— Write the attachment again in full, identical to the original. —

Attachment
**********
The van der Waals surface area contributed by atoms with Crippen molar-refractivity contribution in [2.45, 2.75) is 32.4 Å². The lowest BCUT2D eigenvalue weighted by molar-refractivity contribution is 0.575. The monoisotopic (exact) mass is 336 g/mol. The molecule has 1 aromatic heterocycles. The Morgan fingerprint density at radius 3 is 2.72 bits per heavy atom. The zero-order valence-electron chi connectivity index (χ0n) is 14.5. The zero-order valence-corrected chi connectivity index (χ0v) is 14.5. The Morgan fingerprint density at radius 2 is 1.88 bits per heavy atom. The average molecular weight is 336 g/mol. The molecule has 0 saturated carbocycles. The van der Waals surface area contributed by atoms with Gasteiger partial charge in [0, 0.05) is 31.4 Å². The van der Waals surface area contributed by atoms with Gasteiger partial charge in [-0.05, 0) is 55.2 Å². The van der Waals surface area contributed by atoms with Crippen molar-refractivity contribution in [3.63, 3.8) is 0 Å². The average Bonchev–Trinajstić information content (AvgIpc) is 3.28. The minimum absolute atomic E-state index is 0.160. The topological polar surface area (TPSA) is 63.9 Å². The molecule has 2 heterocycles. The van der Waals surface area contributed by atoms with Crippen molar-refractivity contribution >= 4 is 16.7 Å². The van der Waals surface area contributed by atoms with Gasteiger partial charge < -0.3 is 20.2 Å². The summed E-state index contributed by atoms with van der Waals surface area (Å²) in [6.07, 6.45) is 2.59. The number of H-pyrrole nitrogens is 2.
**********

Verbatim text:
The van der Waals surface area contributed by atoms with Crippen molar-refractivity contribution in [2.45, 2.75) is 32.4 Å². The lowest BCUT2D eigenvalue weighted by molar-refractivity contribution is 0.575. The monoisotopic (exact) mass is 336 g/mol. The molecule has 1 aromatic heterocycles. The Morgan fingerprint density at radius 3 is 2.72 bits per heavy atom. The zero-order valence-electron chi connectivity index (χ0n) is 14.5. The zero-order valence-corrected chi connectivity index (χ0v) is 14.5. The Morgan fingerprint density at radius 2 is 1.88 bits per heavy atom. The average molecular weight is 336 g/mol. The molecule has 0 saturated carbocycles. The van der Waals surface area contributed by atoms with Gasteiger partial charge in [0, 0.05) is 31.4 Å². The van der Waals surface area contributed by atoms with Gasteiger partial charge in [-0.05, 0) is 55.2 Å². The van der Waals surface area contributed by atoms with Crippen molar-refractivity contribution in [3.63, 3.8) is 0 Å². The average Bonchev–Trinajstić information content (AvgIpc) is 3.28. The minimum absolute atomic E-state index is 0.160. The topological polar surface area (TPSA) is 63.9 Å². The molecule has 2 heterocycles. The van der Waals surface area contributed by atoms with Crippen molar-refractivity contribution >= 4 is 16.7 Å². The van der Waals surface area contributed by atoms with Gasteiger partial charge < -0.3 is 20.2 Å². The summed E-state index contributed by atoms with van der Waals surface area (Å²) in [6.07, 6.45) is 2.59. The number of H-pyrrole nitrogens is 2.